When we talk about battery on a police officer, the charge becomes much more serious. Police Officers fall within a protected class, which, including peace officers includes custodial officers, firefighters, emergency medical technicians, lifeguards, security officers, and others who fall within this “protected class”. If convicted of battery on a peace officer, the penalties can include State prison for up to three years.

A 24-year-old man was sentenced to 4 years in prison and 15 years probation after being found guilty of cyberstalking a fellow student at the University of Central Florida. As an Orange County Criminal Defense Attorney, it has been my experience that the Orange County Courts are extremely aggressive when it comes to this type of crime.

Cyberstalking is a relatively new crime, which is occurring more often due to the increased sophistication of electronic communication. Law enforcement agencies have actually developed special “task forces” to investigate and handle these matters as more incidents are being reported. In 1998, the California legislature amended it’s stalking laws to include electronically communicated threats. Basically, cyberstalking is stalking by the use of an electronic communication device. California stalking laws prohibit harassing and/or threatening someone to the point that they fear for their safety or the safety of a family member. If the threat or harassment is communicated through email, text, phone, Internet, video, fax or any other electronic device, it is referred to as cyberstalking.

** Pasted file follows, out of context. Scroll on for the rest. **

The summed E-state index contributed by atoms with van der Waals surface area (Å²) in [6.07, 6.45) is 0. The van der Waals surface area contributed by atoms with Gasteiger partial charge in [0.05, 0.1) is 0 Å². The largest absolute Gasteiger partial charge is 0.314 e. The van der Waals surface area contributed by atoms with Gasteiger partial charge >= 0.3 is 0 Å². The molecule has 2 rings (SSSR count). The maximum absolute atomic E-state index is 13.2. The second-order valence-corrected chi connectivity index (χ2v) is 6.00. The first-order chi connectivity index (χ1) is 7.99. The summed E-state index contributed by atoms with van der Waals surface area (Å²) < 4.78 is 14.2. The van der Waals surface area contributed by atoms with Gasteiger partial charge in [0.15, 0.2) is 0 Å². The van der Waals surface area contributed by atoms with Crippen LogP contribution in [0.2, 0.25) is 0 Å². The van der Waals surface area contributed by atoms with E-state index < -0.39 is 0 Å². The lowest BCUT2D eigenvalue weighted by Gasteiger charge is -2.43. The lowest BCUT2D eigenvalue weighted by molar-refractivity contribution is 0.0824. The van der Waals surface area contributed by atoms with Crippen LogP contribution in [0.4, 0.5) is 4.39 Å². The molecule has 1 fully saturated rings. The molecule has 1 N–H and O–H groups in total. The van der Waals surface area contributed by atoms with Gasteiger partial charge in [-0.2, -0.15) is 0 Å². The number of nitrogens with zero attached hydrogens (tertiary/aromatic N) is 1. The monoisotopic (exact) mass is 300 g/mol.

Regardless of how severe the circumstances, the Orange County District Attorney prosecutes stalking cases aggressively. Here are some examples of cyberstalking, some of which may come as a bit of a surprise to some people:

Unwanted/unsolicited threatening or harassing emails;
Unwanted and/or disturbing pages, instant messages, text or sext messages I (“sexts” or “sexting” refers to sending explicit photos or messages, cell phone to cell phone);
Posing as another person in a chat room and writing things on behalf of that individual that are intended to anger other chat room participants;